I Have to Take My RMD. Now What?

Benjamin Haas |



The IRS stipulates that age seventy and a half is long enough for avoiding income tax on retirement savings.  Each year, those that have reached this age milestone will be required to withdrawal a minimum amount and pay taxes on that income, whether they like it or not.  This is called a required minimum distribution, or RMD. For some, you’ll need this money to live on in retirement.  For others, perhaps not.

If you fall into the latter camp of not needing the money, you might default to reinvesting the dollars in a savings or investment account where annual taxes may be required.  If you aren’t sure that’s where you want to park this money after taking your distribution and paying the income taxes, consider these other options:

Make a gift to family members.

  • You can make an outright gift up to $14,000/year to any individual without having to file a gift tax return with the IRS.
  • Open up a college savings plan for your grandchildren.  Some college savings plans such as 529 plans grow tax-deferred and can be withdrawn tax-free for qualified education expenses in the future.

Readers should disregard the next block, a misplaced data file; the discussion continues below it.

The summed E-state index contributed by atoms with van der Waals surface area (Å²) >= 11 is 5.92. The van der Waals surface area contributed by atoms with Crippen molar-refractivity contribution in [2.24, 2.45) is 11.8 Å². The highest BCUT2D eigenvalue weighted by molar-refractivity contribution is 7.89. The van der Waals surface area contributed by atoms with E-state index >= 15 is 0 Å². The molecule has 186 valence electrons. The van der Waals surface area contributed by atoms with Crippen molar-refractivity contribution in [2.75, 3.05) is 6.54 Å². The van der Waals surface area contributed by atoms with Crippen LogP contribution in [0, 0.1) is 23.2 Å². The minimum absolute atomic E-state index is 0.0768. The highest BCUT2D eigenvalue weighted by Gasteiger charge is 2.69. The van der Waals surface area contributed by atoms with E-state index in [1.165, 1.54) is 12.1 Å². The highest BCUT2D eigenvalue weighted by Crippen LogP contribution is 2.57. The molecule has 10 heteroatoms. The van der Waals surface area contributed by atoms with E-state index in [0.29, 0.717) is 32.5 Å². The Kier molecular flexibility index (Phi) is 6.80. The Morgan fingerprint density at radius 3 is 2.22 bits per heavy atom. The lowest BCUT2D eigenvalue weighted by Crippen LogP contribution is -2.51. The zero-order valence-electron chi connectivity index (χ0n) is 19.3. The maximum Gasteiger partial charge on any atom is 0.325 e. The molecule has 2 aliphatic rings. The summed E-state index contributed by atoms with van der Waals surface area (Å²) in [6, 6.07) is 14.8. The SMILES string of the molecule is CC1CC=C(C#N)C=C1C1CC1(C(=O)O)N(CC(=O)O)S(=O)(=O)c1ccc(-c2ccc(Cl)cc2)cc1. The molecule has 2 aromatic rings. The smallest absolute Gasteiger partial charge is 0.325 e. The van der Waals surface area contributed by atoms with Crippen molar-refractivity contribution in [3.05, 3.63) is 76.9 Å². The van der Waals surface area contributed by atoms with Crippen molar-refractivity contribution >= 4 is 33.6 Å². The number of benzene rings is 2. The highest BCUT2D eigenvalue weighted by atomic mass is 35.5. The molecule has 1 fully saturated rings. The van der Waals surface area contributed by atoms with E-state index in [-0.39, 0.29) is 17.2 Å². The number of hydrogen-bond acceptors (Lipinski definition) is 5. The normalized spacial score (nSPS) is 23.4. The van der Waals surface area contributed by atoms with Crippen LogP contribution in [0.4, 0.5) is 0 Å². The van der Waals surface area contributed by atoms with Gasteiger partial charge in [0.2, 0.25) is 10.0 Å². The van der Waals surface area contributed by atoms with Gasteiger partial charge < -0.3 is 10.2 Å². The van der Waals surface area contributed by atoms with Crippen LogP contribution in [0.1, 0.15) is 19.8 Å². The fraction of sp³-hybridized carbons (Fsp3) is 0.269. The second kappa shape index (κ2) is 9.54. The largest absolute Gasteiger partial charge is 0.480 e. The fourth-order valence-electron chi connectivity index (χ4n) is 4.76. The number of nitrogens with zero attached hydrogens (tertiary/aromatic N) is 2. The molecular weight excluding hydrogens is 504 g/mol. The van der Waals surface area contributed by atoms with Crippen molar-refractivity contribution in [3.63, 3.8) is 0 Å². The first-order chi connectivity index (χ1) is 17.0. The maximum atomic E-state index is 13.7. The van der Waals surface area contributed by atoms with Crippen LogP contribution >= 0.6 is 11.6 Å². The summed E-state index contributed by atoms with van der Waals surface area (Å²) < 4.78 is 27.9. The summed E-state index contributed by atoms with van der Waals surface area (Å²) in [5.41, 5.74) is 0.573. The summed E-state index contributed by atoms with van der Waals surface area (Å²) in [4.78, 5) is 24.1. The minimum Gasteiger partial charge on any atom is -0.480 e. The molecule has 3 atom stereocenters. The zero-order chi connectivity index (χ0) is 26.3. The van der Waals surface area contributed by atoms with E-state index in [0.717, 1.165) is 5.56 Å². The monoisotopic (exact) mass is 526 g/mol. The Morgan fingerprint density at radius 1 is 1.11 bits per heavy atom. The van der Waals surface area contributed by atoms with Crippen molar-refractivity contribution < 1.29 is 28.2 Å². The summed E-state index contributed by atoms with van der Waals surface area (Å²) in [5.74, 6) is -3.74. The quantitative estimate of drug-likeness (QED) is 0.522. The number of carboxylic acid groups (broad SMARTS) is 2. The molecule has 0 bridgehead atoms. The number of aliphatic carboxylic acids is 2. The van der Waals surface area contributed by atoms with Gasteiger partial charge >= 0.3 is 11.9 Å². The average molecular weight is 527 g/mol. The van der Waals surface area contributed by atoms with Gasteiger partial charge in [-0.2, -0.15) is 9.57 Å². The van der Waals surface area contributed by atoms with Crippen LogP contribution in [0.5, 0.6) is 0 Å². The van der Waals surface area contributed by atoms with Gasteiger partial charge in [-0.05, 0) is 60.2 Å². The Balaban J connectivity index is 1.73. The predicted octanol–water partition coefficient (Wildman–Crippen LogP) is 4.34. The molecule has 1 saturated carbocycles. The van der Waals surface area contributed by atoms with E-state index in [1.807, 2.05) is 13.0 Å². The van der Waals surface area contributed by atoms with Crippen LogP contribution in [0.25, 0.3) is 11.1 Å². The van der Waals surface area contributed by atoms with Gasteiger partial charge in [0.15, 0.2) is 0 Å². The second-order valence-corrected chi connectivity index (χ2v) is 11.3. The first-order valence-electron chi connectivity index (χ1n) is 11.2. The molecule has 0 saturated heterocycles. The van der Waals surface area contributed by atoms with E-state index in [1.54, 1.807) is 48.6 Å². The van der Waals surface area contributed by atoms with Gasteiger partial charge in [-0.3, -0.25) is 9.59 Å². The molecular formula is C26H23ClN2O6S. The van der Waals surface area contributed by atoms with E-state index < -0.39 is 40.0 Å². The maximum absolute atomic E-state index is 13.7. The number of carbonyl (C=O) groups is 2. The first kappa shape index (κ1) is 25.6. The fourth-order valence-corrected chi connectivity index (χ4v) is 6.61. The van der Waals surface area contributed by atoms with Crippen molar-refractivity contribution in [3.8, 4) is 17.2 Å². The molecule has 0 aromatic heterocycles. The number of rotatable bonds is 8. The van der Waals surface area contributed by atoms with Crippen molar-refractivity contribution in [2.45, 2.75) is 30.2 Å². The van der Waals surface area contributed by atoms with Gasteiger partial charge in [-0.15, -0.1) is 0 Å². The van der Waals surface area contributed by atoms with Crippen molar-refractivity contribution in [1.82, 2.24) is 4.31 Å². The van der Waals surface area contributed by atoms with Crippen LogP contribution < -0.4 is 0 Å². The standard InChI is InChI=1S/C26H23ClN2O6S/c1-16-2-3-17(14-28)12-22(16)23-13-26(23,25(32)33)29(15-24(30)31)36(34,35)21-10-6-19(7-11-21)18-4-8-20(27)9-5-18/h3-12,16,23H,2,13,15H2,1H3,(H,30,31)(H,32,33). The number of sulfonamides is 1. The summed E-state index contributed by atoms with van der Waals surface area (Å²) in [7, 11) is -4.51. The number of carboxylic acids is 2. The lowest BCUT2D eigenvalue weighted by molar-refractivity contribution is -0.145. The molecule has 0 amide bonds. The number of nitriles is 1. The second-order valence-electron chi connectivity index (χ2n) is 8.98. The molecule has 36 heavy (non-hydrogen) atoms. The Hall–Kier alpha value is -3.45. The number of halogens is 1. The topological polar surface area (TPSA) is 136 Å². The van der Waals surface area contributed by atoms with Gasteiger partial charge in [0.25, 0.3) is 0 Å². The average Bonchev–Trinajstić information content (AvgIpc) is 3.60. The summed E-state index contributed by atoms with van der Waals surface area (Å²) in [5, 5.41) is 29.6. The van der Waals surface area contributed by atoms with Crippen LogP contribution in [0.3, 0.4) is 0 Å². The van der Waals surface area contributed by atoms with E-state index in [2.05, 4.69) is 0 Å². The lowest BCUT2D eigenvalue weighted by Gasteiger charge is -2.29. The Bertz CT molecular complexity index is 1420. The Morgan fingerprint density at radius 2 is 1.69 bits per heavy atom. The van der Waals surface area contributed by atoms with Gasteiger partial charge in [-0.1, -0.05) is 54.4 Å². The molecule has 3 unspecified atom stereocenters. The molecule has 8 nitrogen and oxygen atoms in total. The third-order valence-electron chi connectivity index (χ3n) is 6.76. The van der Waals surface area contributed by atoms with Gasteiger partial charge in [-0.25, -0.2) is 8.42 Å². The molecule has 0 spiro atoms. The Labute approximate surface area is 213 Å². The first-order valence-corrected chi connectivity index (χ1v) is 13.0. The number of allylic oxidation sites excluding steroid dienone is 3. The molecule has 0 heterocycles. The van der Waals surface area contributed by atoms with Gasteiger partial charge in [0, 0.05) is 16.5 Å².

Be charitable.

  • Income tax may bother you; so offset the tax by making a gift to charity.  Outright gifts to reduce liability dollar for dollar. If it’s a little more substantial, consider setting a legacy plan in place using a donor advised fund or charitable trust.

Think about using insurance for leverage.

  • We all go through an insurance curve of life.  It’s responsible to protect our survivors with life insurance to cover our earned income or debt or kid’s education.  But then we retire, have no debt, and the kids are on their own.  Life insurance can still be a part of the plan, because the death benefit is tax-free. It helps replace income taxes at death or helps create a legacy.  One must be healthy but certain policies might offer an attractive death benefit for planned premiums over time, making it a worthwhile place to move a portion of your required distribution amount.

I suggest being proactive with your distribution planning. Use an online calculator to see future RMD projections to help develop a strategy that fits your values, vision and wealth.  Finally, prior to making any irrevocable gifts, be sure you’re confident that your own needs can be met with your wealth and that you won’t need this money later in life.

If it all sounds like a lot to consider, that’s OK.  Give us a call and we’ll help you through the process of prioritizing your objectives and putting a plan together.

Content in this material is for general information only and not intended to provide specific advice or recommendations for any individual. This information is not intended to be a substitute for specific individualized tax advice. We suggest that you discuss your specific tax issues with a qualified tax advisor.